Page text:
They cite their own work on the inverse housing law to showresidence in poor

They cite their own work on the inverse housing law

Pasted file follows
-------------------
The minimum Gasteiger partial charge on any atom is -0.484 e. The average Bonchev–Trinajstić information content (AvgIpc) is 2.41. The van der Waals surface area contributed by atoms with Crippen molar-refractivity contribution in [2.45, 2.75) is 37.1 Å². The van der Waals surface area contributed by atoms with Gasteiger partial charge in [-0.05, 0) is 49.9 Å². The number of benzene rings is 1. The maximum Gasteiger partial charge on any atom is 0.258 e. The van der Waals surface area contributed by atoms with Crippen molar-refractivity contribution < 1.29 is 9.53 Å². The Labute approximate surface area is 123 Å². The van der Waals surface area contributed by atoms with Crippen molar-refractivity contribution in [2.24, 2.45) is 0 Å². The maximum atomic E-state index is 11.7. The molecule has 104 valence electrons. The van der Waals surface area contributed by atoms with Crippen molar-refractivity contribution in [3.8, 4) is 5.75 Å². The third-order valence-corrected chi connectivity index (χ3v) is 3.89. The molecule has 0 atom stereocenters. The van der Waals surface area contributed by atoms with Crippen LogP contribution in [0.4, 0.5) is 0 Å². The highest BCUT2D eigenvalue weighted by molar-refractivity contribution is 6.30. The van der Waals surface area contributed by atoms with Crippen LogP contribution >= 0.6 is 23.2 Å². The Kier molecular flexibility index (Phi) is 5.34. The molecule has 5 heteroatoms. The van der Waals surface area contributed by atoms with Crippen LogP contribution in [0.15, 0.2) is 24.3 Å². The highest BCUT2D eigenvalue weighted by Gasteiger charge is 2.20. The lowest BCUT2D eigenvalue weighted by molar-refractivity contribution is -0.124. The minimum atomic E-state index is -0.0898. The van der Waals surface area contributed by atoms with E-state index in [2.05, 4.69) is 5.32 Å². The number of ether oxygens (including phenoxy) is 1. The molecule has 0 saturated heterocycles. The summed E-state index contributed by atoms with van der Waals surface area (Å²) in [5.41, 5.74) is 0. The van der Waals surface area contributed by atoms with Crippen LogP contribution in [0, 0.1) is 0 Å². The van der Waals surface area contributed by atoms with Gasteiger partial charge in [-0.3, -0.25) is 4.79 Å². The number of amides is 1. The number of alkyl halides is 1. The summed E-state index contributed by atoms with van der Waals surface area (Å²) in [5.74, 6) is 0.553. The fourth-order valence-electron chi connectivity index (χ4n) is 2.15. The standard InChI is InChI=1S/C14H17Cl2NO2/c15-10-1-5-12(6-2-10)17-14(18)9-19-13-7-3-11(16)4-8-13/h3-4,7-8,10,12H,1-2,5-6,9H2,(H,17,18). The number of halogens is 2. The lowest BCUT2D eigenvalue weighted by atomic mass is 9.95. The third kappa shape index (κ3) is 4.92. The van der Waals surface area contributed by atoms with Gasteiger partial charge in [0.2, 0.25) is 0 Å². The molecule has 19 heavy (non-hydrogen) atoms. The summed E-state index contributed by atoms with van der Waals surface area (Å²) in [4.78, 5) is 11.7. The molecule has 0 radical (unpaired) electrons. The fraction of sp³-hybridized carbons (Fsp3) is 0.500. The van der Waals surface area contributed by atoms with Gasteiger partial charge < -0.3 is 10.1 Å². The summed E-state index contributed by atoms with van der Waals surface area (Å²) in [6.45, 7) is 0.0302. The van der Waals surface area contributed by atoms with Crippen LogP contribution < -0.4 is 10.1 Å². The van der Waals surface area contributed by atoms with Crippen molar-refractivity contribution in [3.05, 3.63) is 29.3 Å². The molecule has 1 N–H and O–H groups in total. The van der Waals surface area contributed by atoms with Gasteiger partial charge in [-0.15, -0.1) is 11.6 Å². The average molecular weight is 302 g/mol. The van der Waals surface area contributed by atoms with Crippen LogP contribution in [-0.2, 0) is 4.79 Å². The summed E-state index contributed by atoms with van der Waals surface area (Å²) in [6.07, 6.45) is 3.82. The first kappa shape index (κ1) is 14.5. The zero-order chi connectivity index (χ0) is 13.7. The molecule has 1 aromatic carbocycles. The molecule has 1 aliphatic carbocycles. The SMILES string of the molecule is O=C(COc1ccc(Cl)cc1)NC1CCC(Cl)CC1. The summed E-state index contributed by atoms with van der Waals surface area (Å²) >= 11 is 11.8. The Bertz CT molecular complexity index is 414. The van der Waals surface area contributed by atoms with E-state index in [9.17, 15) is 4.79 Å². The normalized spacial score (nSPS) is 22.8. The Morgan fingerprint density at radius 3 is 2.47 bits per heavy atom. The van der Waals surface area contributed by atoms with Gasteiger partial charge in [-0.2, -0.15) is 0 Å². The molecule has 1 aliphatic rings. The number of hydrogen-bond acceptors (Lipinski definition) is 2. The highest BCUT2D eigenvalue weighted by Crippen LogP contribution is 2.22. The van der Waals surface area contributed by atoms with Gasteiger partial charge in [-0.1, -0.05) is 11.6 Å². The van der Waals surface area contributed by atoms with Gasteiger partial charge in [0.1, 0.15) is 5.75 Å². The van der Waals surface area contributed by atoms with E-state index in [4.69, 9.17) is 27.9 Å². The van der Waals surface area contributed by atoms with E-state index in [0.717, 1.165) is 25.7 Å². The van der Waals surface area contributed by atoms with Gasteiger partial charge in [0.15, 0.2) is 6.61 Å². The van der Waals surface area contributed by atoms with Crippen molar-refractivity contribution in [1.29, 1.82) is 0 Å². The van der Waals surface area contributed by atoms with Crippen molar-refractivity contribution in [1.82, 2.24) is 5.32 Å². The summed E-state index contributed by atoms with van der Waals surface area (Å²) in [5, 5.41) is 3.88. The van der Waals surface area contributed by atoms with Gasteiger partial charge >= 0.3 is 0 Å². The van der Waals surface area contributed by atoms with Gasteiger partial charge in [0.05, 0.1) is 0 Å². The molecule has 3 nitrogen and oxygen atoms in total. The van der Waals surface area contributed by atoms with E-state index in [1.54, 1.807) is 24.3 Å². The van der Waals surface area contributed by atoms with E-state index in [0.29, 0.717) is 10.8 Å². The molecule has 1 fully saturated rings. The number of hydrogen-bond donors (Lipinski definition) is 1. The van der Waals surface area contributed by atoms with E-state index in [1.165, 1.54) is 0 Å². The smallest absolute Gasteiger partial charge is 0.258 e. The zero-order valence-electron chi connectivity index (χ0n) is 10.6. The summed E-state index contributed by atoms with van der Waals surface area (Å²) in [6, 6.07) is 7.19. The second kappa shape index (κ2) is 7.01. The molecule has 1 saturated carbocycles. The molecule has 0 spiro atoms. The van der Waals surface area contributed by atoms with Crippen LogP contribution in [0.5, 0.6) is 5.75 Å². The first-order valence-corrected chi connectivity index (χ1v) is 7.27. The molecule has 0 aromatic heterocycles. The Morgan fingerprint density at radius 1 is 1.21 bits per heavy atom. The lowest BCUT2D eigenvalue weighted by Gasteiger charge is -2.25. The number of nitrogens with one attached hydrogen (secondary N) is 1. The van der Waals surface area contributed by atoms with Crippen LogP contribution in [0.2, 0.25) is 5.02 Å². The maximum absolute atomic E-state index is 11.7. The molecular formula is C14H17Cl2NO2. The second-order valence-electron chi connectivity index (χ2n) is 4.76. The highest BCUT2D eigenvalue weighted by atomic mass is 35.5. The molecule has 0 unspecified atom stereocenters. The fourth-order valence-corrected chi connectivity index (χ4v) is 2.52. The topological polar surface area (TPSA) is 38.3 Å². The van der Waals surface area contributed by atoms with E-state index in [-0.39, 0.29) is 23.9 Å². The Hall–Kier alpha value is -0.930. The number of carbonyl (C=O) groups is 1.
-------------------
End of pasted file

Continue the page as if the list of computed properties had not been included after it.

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becomes biological. They cite their own work on the ‘inverse housing law’ to show that residence in poor-quality housing in a region with severe climate is associated with both reduced lung function (Blane et al . 2000) and elevated diastolic and systolic blood pressure (Mitchell et al . 2002). The ‘inverse housing law’, they maintain, particularly affects older people since they (a) often lack the means to renovate their homes against the local climate, and (b) are more vulnerable to air pollution because of age-related respiratory and cardiovascular decline. They close their contribution with an elegant proposition: ‘the past is written into the body while the present shapes behaviour and reactions to life’ (Bartley and Blane 2009: 61). There is merit in each of the mainstream behavioural, material and psychosocial approaches while the concept of the life-course provides an important temporal frame for future research. Others have ventured a more comprehensive or ‘inclusive’ statement. For example, Solar and Irwin (2005) provide a synthesis of studies conducted within this research programme in the form of a model. Their model implies that social and political contexts generate sets of unequal socioeconomic positions, leading to a stratified difference by ‘income levels, education, professional status, gender, race ethnicity and other factors’. Socioeconomic positioning underwrites the structural determinants of health inequalities. Socioeconomic positions translate, via differential exposure and differential vulnerability to factors known to compromise health, into specific or intermediary determinants. Of relevance here are material conditions, like work and housing circumstances; psychosocial conditions, like stressful life events; and behavioural factors, like smoking. A distinctive feature of Solar and Irwin’s (2005) model is its incorporation of the health care system. They draw attention to the active role of the Department of Health in Britain in trying to counter health inequalities through equitable access and public health and cross-department policy initiatives. Towards a sociological theory of health inequalities Approaches or orientations rarely add up to a theory, even if they step tentatively in that direction. Nor is a model the same as a theory: it is an heuristic device, its merits extrinsic rather than intrinsic (Scambler 2007). Coburn’s (2000) critique of Wilkinson’s (1996) ‘relative income hypothesis’ offers a much closer approximation to a sociological theory of health inequalities. Coburn’s objection to Wilkinson’s position stems from: (1) its use of level of income as a starting point; and (2) the priority it then accords to psychosocial pathways (with loss of social cohesion and trust providing the mechanisms linking high rates of income inequality with diminished health and longevity (and many other ‘social evils’; see Wilkinson and Pickett 2009). Wilkinson argues that the common assumption that lack of material resources led directly to the social gradient has proven false; ‘it now looks as if a major part
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